I formally met Adi in the Smart SIM presscon and when I registed for the race. The guy, who was long in the business, seemed earnest. I remember telling him all we ask is that the hydration be enough, especially since SCTEX is supposedly closed for support vehicles. If there would be sports drinks it would be great, but plain water would be enough. To see the empty tables or the complete absence of water stations in some areas was therefore like a betrayal of trust. Worse, I felt guilty leading on friends and other runners that this was really The RACE. Unwittingly, I felt I also betrayed my friends. In the middle of the race I was so angry at the situation I wanted to finish the race fast, grab the mike from whomever, and asked the organizers, Why? Why is there no water?

When I approached Adi I did ask him directly? Sir, bakit walang tubig sa mga water stations? He mentioned something about SCTEX robots. What robots? What the heck I screamed inside. On hindsight he might have gave the explanation that SCTEX people "were robotic" in not allowing their vehicles to replenish supplies. In my simple mind, it was poor coordination on their part with SCTEX and poor planning on how much water to bring in the first place. I walked away in disgust, dismayed that I lost trust of yet another organizer, yet another individual.

Minutes later I would see Smart Sports Pato Gregorio. The guy did not know me but I went up to him. When he spoke about Smart supporting sports in the race presscon, I believed him. So dismayed was I about supporting the race and being short-changed in terms of basic support that I had to personally tell him why he would allow the promise of a great race to wittle down like this. Maybe Smart was new to this, but for us to surge ahead, we have to be strong on the basics. We have to rise above our inadequacies.


natz October 26, 2009 at 11:34 PM  

This is getting too unacceptable. Popping up of too many races with incompetent organizers put a lot of risk in the runners' lives. Maybe we at as a huge running community should place a kind of "black-list" of races that endangers the lives of runners. Perhaps wrong race distance or maps could be slightly acceptable, but poor hyrdation is definitely not.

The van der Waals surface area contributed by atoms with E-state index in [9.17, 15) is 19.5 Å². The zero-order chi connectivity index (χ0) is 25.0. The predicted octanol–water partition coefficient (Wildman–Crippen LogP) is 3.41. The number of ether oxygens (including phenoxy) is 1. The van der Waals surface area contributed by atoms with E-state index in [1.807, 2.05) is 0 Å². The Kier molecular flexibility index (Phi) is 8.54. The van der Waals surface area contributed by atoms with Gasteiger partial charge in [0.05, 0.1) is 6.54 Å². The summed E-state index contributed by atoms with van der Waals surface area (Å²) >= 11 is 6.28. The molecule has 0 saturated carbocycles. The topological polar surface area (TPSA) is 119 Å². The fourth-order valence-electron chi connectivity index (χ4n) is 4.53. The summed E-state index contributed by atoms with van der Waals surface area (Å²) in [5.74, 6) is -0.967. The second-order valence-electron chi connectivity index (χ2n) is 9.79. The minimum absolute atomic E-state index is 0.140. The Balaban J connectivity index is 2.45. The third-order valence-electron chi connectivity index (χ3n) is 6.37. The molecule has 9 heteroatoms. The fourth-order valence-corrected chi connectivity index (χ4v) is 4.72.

wilson October 27, 2009 at 12:14 AM  

I didn't know that you volunteered to be a "provisional" member of Team Logan for the race. That was really nice of you, even more so when you abandoned your own race to accompany Craig. With all the preparation that goes into each and every full marathon race, I know that it must've been a hard thing to do: nevertheless, it was certainly the right thing to do.

You may have DNF-ed in this race, but still, you were able to showcase your integrity as a person and as a friend.

I'm sure your next marathon race would be a success - you certainly deserve it!

Running Fatboy October 27, 2009 at 1:15 AM  

What a frightful experience. The organizers should really rectify this problem as it is no laughing matter especially for a distance of 42km. Rest well my friend. Good work on helping Craig too..

Elkyoshi October 27, 2009 at 1:26 PM  

This account brings me back to Botak, my first full at that, all over again! Oh noooo...
What I can't fathom is this was supposed to be an "International" marathon.

daytripper1021 October 27, 2009 at 3:38 PM  

tsk tsk. this is very sad. I have to say that the organizers should've done better.

an officemate of mine ran his maiden marathon at this event as well. he was texting me when he was around km30, complaining of the lack of water stations.

Anonymous October 28, 2009 at 9:47 AM  

ey rico. congratulations, you give DNF a good name!

this is our view from the van. part of the problem why they couldnt get the water to the water stations was that the SCTEX police would not allow the organiser van with water to go in at a certain point of sctex. robotic, yes. maybe the police were thinking they will be running in the same side of the runners and would endanger runners. the mistake of the organisers or at least that particular van with water and cups was not figuring out that instead of arguing with sctex police they could drive all the way down to the dinalupihan exit and come through from behind, making a sweep of all the water stations from that area.

i do think that there was problem in coordination. if the van with the much needed water couldnt get through then they should have a number for person who can facilitate for them or give alternative plans.

Subic, FAIL!

- bards

Anonymous October 28, 2010 at 12:22 AM  

wow its great post..